Common Jazz Endings

I’ve heard this ending in different jazz songs and I would love to be able to recreate it in different keys to apply to songs I already know. I’ve been trying to figure this out but I’m clueless as to what’s happening in the 4th chord that you can hear in the attached audio snippet.

Here’s the notation:

Analysis: C6(9) chord falls on the last note of the song, which is C. And then in the brackets there are three ending chords (Eb7, Ab7, A7). But on the recording there are four chords being played, not three. What is happening between Ab7 and A7? I’ve figured out the notes by ear, but I do not understand what chord/extension is being played as the 4th one.

For Eb7, it’s R-3 in both hands
For Ab7, it’s L: 7-9, R: 3-7
For the mystery chord, it’s L: F-B, R: Eb, F, Ab (is it Abmin? why it’s not written in the sheet music?)
For A7, it’s L: 5-R-9, R: 7

The melody line that the chords outline is: G - B - Ab - G.

Could anyone help me out please?

Hi Diana,

Beautiful chords to end a tune.

I think the notation may be misleading there. In particular the A7.

I’m hearing the following chords:

C69 / Eb7 / Ab13 (rootless) / G7#5b9 (rootless) / C69

I’ve tried to recreate it here:

Here’s the notation of what I’m playing:

Having a G7, not A7, makes more sense because G7 is the V7 of C Major, where the progression ends.

It’s a cycle of dominant chords taking us back to C Major, but the G7 is approached from a half step above.

Any chord can be approached by a dominant chord a 5th away (Eb7 → Ab7 & G7 → C69)

and also by a dominant chord a half step above (Ab7 → G7)

Let me know what you think :slightly_smiling_face:


@diana I was looking over this again and I thought you might find the below information useful.

The 3rd and 4th chords in the progression are rootless, so that means:

  • Ab13 could also be seen as D7#5#9
  • G7#5b9 could also be seen as Db9

If we think of the chords in this way, it may be easier to remember and apply to other keys:

Notice that the voicings contain the exact same notes as the notation in my last post, but by labelling the chords differently, we now have a chromatically descending chain of dominant chords from the b3 (Eb) to the root. (Eb7 → D7 → Db7 → C)

We could also apply upper structure harmony…

The progression contains a string of dominant chords, and so we can experiment with the different upper structure triads. This gives us lots of different colours and tensions to choose from.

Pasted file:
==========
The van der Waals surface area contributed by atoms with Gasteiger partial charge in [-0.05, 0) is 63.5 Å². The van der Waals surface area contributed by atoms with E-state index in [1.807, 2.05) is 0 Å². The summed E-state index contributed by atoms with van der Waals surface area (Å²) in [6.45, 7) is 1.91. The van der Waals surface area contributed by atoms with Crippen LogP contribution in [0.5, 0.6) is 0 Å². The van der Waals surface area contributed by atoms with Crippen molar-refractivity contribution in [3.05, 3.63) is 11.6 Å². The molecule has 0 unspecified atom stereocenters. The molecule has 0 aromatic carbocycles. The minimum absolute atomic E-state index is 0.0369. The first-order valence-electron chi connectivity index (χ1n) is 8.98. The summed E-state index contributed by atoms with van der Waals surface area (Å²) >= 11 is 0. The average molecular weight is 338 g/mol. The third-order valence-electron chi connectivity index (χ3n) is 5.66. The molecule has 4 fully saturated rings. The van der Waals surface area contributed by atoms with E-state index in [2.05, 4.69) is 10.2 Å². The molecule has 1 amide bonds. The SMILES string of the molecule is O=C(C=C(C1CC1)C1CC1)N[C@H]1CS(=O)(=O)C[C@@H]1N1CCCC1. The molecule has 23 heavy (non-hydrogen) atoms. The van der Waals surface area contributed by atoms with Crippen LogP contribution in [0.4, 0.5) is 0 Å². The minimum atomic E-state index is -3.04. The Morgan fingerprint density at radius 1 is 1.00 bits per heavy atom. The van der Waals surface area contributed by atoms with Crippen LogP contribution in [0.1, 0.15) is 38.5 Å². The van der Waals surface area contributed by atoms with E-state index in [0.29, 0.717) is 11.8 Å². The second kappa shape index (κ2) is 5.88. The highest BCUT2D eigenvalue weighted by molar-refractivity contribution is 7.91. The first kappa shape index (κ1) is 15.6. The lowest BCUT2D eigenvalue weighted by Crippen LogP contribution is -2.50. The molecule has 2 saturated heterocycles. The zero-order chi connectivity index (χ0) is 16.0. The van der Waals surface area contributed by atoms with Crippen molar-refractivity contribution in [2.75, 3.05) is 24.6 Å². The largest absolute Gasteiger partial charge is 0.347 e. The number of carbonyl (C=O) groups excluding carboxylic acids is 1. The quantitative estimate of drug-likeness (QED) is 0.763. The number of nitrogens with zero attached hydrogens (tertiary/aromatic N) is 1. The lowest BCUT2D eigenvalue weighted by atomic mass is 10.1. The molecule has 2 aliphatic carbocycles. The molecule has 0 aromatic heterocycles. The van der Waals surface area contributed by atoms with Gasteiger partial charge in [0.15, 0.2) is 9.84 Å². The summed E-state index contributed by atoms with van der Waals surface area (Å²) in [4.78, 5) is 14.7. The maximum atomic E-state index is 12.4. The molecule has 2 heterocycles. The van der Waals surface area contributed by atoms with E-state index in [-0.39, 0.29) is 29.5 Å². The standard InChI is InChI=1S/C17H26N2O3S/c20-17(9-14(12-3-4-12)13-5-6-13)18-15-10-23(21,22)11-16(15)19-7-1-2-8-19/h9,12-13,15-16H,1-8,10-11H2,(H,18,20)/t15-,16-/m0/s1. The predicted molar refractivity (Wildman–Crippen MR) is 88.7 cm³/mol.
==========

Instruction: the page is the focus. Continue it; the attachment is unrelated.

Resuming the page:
I like the sound of these colours using the same chord sequence:

and here’s the notation:

Check out our course on upper structure triads for more information.

The best way to learn USTs is to apply them in context like this and you will soon get an awareness of the different upper structure triads options available to us.

Finally, check out this lesson on “How To End A Tune”

Tuomo made a 5-min masterclass lesson on common jazz outros.

Here’s the lesson:

Many of the ideas presented in that lesson are also relevant.


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That’s a brilliant explanation, Hayden. :slight_smile: Thank you.

As for G7(b9#5) -> C69, I agree it makes a lot more sense rather than A7 due to V7-I motion.

I’ve just realized that what you’re saying here:

by labelling the chords differently, we now have a chromatically descending chain of dominant chords from the b3 (Eb) to the root. (Eb7 --> D7 --> Db7 --> C)

can also be seen as a tritone substitution, where we substitute G7(b9#5) with its tritone, Db? or am I taking this too far and overcomplicate this progression? :flushed:

Yes that’s exactly right Diana.

In fact, that’s what we did here in the 2nd example. We played a Db in the bass to get the tritone of G7:

All that changes is the bass note, but this adds a completely different character and texture to the chord.

That Db in the bass also approaches the C from a half step above which sounds great.

Sometimes it’s nice to omit the root, like in your initial example. It gives a much ‘lighter’ quality to the chord.

Experiment with this stuff. Variety is key.


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